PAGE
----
There’s a relatively decent chance that Lawrence Pileggi could be the smartest player left in the 2018 World Series of Poker Main Event. Before anybody gets offended, consider the facts.
Pileggi holds 29 patents related to electric circuit technology. He’s a Professor of Electrical and Computer Engineering at Carnegie Mellon University in Pittsburgh, Pennsylvania and he’s considered a leading expert in his field. He’s now started using the expertise in his field and started working on any possible applications for power grids.
He’s also not too shabby at poker. He’s a former Poker Night in America winner and has picked up cashes in other events in the Pittsburgh area.
Oh, and he’s managed to do all of that while dealing with a neuro-muscular condition that limits how much he can move his arms and legs and has him in an electric wheelchair when he’s not sleeping.
Doctors have never been able to give Pileggi a diagnosis. They’ve told him it’s not muscular dystrophy, but not much else. His arm movement is so restricted that his daughter, Hannah, has been sitting behind him throughout the Main Event to help him stack chips or count out the appropriate amount of a bet.
He’s only in Las Vegas to play the Main Event, and as Day 4 was winding down he was still fighting hard to get a Day 5 invite.
“Today I came in and had a pretty aggressive table with two very big stacks. They’re good and they’re aggressive,” said Pileggi. “These young kids trying to show up this old guy. I had to bluff them a few times.”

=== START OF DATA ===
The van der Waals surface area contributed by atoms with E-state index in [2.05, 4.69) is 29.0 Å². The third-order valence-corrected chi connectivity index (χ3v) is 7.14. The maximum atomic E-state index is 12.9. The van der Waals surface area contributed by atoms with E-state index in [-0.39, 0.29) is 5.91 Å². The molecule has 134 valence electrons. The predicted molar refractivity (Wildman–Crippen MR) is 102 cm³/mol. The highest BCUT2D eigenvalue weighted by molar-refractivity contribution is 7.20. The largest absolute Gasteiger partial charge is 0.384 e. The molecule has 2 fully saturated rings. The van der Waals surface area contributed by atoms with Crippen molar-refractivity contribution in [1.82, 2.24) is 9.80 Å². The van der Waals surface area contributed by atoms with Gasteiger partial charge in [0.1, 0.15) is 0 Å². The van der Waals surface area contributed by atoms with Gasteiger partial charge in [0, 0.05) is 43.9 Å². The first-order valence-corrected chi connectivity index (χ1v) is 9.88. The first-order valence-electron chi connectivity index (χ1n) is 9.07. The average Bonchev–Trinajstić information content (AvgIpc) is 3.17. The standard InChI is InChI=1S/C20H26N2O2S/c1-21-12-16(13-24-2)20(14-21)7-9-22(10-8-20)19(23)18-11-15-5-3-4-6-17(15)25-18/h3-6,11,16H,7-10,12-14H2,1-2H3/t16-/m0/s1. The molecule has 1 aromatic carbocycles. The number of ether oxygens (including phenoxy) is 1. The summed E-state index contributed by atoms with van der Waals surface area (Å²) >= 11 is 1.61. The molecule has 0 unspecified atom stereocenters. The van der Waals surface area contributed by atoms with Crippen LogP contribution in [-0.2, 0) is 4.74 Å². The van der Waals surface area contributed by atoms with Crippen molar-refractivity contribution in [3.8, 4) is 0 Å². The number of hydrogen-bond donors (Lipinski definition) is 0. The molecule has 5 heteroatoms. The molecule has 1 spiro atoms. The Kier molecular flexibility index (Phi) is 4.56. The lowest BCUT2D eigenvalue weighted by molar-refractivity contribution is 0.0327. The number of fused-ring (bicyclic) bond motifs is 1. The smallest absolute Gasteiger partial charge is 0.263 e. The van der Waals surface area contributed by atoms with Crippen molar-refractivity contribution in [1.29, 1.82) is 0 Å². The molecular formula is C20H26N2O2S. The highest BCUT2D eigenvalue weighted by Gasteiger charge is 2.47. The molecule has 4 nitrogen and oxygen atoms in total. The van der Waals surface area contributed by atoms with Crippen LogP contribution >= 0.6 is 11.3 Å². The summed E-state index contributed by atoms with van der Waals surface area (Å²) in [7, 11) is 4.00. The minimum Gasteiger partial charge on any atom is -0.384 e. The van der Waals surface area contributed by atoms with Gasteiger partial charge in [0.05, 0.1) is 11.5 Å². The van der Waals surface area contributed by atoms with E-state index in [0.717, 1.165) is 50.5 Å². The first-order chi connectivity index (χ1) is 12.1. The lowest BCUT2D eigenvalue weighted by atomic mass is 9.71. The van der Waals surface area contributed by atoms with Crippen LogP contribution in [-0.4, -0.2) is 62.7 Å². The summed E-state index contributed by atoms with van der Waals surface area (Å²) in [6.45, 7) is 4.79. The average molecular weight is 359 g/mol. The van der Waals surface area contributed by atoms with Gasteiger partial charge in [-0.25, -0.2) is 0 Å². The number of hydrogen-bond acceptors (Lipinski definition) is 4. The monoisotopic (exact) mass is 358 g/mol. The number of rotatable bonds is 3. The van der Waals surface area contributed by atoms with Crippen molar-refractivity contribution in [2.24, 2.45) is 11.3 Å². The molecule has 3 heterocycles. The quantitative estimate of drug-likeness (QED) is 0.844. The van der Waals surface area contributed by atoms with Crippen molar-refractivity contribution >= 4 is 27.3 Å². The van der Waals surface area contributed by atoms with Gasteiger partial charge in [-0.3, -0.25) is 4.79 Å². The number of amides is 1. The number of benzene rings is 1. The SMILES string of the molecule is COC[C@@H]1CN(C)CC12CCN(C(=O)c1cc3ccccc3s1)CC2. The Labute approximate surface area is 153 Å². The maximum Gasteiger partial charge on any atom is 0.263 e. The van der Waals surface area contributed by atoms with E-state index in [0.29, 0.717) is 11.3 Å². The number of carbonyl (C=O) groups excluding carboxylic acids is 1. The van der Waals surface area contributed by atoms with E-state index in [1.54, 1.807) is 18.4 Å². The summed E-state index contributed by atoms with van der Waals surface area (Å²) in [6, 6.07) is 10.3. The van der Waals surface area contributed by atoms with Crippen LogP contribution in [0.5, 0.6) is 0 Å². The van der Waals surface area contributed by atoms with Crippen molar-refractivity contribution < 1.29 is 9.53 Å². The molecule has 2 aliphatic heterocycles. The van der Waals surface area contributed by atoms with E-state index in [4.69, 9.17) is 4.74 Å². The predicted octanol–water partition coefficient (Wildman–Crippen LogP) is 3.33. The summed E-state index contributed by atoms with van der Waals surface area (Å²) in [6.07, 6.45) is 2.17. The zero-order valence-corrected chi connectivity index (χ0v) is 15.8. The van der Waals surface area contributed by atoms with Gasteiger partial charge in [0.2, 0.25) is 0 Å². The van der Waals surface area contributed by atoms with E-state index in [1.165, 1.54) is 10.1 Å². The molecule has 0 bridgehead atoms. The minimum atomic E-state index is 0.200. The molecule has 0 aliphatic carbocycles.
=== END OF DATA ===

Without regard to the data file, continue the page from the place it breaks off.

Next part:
He’s cashed in a few WSOP events over the past few years, but not the Main Event.
“I don’t play the Main every year because it’s such a big commitment of time and usually I don’t have it,” said Pileggi.
The long hours are taking a toll on Pileggi. While other players who traveled to Las Vegas for the Main Event are staying on The Strip, Pileggi is staying at the Rio just to try and make life easier for him and his family.
“This one is a marathon, especially because the time it takes me to get ready in the morning is a little longer than most people,” said Pileggi. “We finished late (Saturday) night and then had to get up early (Sunday) morning. It’s been a drain. We’re here (at the Rio) for that reason. If we had to drive somewhere, it would be a little bit more painful.”
Some of his previous poker exploits have ended up on TV or streamed online. It’s helped turn him into a bit of a Big Man on Campus at Carnegie Mellon.
“Students from all over the world, we try to recruit them to do research. They’ll Google me and then sometimes the first thing that comes up is ‘I read you played poker’,” said Pileggi. “It’s really funny to Skype with somebody in China and they’ll ask you about the research and then they’ll say ‘I have one more question’ and they ask about the poker.”